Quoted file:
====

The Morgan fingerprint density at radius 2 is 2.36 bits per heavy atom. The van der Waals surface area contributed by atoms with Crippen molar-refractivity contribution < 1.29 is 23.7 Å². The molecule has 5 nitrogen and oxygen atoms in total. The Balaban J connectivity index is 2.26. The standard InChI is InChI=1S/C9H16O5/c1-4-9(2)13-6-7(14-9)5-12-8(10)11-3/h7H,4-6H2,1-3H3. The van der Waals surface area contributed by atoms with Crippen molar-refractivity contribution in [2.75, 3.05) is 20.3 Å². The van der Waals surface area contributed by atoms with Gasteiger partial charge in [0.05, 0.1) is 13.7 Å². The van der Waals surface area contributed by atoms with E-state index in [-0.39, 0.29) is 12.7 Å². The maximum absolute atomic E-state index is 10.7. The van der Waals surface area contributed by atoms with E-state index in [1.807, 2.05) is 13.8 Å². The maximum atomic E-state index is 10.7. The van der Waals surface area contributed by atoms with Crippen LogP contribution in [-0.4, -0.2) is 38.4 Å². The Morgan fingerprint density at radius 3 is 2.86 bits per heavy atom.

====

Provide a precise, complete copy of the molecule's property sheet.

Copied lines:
The Morgan fingerprint density at radius 2 is 2.36 bits per heavy atom. The van der Waals surface area contributed by atoms with Crippen molar-refractivity contribution < 1.29 is 23.7 Å². The molecule has 5 nitrogen and oxygen atoms in total. The Balaban J connectivity index is 2.26. The standard InChI is InChI=1S/C9H16O5/c1-4-9(2)13-6-7(14-9)5-12-8(10)11-3/h7H,4-6H2,1-3H3. The van der Waals surface area contributed by atoms with Crippen molar-refractivity contribution in [2.75, 3.05) is 20.3 Å². The van der Waals surface area contributed by atoms with Gasteiger partial charge in [0.05, 0.1) is 13.7 Å². The van der Waals surface area contributed by atoms with E-state index in [-0.39, 0.29) is 12.7 Å². The maximum absolute atomic E-state index is 10.7. The van der Waals surface area contributed by atoms with E-state index in [1.807, 2.05) is 13.8 Å². The maximum atomic E-state index is 10.7. The van der Waals surface area contributed by atoms with Crippen LogP contribution in [-0.4, -0.2) is 38.4 Å². The Morgan fingerprint density at radius 3 is 2.86 bits per heavy atom.